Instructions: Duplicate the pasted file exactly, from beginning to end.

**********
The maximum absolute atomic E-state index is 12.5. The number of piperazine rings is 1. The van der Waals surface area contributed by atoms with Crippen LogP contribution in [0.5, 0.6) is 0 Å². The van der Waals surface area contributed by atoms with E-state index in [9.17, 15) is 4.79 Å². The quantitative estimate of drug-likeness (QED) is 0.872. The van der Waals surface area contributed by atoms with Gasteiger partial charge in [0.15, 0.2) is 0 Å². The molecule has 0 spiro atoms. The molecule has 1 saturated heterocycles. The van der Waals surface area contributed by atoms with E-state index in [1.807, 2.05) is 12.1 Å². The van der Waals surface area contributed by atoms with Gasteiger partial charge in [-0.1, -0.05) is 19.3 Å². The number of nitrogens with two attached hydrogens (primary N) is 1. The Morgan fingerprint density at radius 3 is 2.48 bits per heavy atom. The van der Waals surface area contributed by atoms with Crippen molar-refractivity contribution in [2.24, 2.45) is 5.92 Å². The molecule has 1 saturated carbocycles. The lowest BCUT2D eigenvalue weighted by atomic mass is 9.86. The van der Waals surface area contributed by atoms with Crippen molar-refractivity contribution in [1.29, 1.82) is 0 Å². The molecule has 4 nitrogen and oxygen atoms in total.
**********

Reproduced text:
The maximum absolute atomic E-state index is 12.5. The number of piperazine rings is 1. The van der Waals surface area contributed by atoms with Crippen LogP contribution in [0.5, 0.6) is 0 Å². The van der Waals surface area contributed by atoms with E-state index in [9.17, 15) is 4.79 Å². The quantitative estimate of drug-likeness (QED) is 0.872. The van der Waals surface area contributed by atoms with Gasteiger partial charge in [0.15, 0.2) is 0 Å². The molecule has 0 spiro atoms. The molecule has 1 saturated heterocycles. The van der Waals surface area contributed by atoms with E-state index in [1.807, 2.05) is 12.1 Å². The van der Waals surface area contributed by atoms with Gasteiger partial charge in [-0.1, -0.05) is 19.3 Å². The number of nitrogens with two attached hydrogens (primary N) is 1. The Morgan fingerprint density at radius 3 is 2.48 bits per heavy atom. The van der Waals surface area contributed by atoms with Crippen molar-refractivity contribution in [2.24, 2.45) is 5.92 Å². The molecule has 1 saturated carbocycles. The lowest BCUT2D eigenvalue weighted by atomic mass is 9.86. The van der Waals surface area contributed by atoms with Crippen molar-refractivity contribution in [1.29, 1.82) is 0 Å². The molecule has 4 nitrogen and oxygen atoms in total.